ANY NEW restaurant lives and dies by the consistency of its kitchen, writes Richard Bath
278 West George Street, Glasgow G2 4LL (0141-572 1001, www.thehonours.co.uk)
Starters £7.95-£17; main courses £16.95-£33; puddings £7.50-£7.95 (cheeseboard £9.50). Prix fixe (Mon-Fri, 12-2.30pm and 6-7pm) £18.50 for 2 courses, £22.50 for 3 courses
In almost 13 years of visiting restaurants for Spectrum, encompassing well over 600 reviews, this column has only ever given two perfect tens – one to Paul Kitching’s quirky 21212, and the other to Martin Wishart’s classy Edinburgh brasserie, The Honours. So it is no exaggeration to confess that my recent visit to Wishart’s much-hyped new Glasgow version of The Honours almost reduced me to a state of puppyish excitement.
Wishart has long been one of the nation’s stellar culinary figures, but his star has particularly been in the ascendant since he decided to expand from his eponymous and mildly starchy Leith mother ship. His fantastic cook school has been a slow burn, but when he launched The Honours in Edinburgh (named after the Scottish crown jewels) in 2001, this son of Shetland entered another world altogether. The Honours initially attracted slightly mixed reviews but has since settled down into the sort of sustained excellence that means it is invariably full (fuller indeed than Restaurant Martin Wishart). Even more successful has been Wishart’s collaboration with the Cameron House hotel on Loch Lomond, where his second restaurant has claimed Wishart’s second Michelin star.
Put simply, everything the man has touched has been a success, and so I expected the recently opened The Honours in Glasgow to be no different, even though I bore in mind the fact that each of his restaurants has experienced teething troubles. The new venue is in the basement of Malmaison, a former Greek Orthodox Church, which in turn is one of Glasgow’s most spectacular settings for a restaurant. With the exception of two huge and rather gaudy paintings depicting Glasgow’s industrial heritage (and yes, I know a lot of people love them), the refurbishment of what was once a dark, borderline oppressive space is a thing of genuine beauty which has created a more opulent environment than the more utilitarian Edinburgh version.
Gone is the sense of being confined and enclosed, in has come sumptuous interior design based around a more open-plan format, all supplemented by Wishart’s usual attention to detail. Throw in some decadent round booths, floor-to-ceiling mirrors into the kitchen, a light and airy reception area and a rather swanky bar area for cocktails or aperitifs and the result is exactly the sort of sophisticated but laid-back ambience that immediately puts this at the top end of Glasgow’s dining options.
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If the first impressions were relentlessly positive, so too was the opening salvo to our meal. An unfeasibly silky Cornish oyster with a topping of iced pink champagne was a suitably self-indulgent opening to a meal in such surroundings, with Bea then choosing a starter of sea bream tartare while I went for the trademark Honours Salad. As the menu from 27-year-old Glaswegian head chef Andrew Greenan – who works alongside wife and sous-chef Zoe – is essentially the same one as that produced under head chef Paul Tamburrini in Edinburgh, I knew what to expect, or thought I did.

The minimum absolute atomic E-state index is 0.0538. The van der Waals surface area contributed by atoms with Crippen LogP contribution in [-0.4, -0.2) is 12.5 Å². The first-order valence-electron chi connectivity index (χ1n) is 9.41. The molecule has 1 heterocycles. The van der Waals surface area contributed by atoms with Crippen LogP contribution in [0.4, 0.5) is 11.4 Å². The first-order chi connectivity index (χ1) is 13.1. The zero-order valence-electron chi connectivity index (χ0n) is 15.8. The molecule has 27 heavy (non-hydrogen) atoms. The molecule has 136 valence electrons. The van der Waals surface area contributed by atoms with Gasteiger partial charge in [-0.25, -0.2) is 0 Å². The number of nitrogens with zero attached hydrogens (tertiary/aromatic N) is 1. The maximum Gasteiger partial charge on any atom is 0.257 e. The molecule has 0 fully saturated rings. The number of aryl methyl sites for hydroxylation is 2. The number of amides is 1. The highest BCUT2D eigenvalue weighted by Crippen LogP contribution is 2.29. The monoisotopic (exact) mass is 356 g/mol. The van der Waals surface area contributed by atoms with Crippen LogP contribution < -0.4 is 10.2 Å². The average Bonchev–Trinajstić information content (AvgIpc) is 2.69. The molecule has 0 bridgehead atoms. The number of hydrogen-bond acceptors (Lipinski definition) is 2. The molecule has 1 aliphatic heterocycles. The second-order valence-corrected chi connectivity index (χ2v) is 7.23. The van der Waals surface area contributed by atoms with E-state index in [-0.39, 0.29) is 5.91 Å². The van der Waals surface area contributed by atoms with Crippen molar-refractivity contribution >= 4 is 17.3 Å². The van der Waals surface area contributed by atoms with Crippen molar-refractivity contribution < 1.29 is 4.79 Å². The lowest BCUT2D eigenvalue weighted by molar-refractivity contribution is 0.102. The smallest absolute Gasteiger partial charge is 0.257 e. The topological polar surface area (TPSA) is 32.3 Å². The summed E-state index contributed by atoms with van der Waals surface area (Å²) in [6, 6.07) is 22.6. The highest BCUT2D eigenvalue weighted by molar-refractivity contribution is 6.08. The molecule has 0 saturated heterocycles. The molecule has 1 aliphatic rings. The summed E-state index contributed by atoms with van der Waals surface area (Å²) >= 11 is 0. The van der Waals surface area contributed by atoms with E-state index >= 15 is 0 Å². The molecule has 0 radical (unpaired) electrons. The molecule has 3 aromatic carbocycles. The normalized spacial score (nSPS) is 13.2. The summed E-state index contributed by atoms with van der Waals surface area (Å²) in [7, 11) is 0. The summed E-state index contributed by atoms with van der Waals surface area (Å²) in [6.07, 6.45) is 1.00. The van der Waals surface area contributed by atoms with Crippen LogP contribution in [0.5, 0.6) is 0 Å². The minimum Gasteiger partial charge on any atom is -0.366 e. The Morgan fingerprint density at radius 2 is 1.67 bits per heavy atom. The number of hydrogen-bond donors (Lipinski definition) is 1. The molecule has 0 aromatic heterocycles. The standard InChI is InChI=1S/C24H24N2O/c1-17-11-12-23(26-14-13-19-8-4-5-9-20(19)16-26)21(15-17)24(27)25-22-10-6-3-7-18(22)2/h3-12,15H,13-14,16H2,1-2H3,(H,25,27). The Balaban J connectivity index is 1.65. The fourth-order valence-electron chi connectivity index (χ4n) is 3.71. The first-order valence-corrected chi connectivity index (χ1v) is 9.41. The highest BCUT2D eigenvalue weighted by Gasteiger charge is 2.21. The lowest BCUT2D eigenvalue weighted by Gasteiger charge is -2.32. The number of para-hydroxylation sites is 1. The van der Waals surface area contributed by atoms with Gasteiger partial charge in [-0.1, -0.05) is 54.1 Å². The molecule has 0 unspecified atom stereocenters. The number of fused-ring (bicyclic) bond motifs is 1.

Bea’s tiny portion of sea bream came with slivers of red pepper and crème fraîche and was gorgeously fresh, light and moreish; exactly as she had hoped. My salad, however, was a bit of a car crash, mainly because the poached egg was lukewarm in places – not surprisingly as a large part of the white was barely cooked. It had, said Bea, the uniquely unappetising appearance of bile. Whatever the case, it should never have made it out of the kitchen.
Our main courses were a similarly mixed bag. This time it was Bea who looked askance at her plate, on which sat fillets of John Dory with leeks and mussels in a curry and Sauternes sauce. The white fleshy fish was marginally undercooked, although not enough to warrant serious censure, but both the curry and Sauternes elements to the sauce were underplayed to the point where she couldn’t taste any curry at all.
My ox cheeks à la Bordelaise were, however, as close to perfection as makes no difference. These two super-tender slabs of beefiness exuded deep, booming flavours of commendable stridency, and were served alongside velvety pommes purée. If you’re looking for a fail-safe winter warmer for a dreich day in Glasgow, then look no further.
Pudding followed suit and left both of us unsated. This time, my Honours sundae of toffee and caramel ice cream, honeycomb, candied banana and pecans failed to push any buttons. It certainly sounded great but the reality was rather more mundane – although I have been spoilt by spending 15 years within horribly easy reach of the Nardinis’ art deco palace in Largs and this struggled to match the quality I routinely found there. Bea was no happier with her rather runny crème brûlée to which the burnt topping lent a bitter taste.
All in all, our first visit to Glasgow’s The Honours was a rather perplexing evening, unlike the transcendent experience of its Edinburgh counterpart. The service was as attentive as ever, the surroundings virtually faultless, and with a prix fixe menu at £22.50 for three courses, the prices are surprisingly affordable (although I absolutely loathe the practice of adding 12.5% “voluntary” service to the bill without so much as a by your leave). Yet any new restaurant lives and dies by the consistency of its kitchen, and here The Honours was found wanting. Let’s hope Martin Wishart’s knack of speedily identifying teething problems and then solving them hasn’t deserted him.
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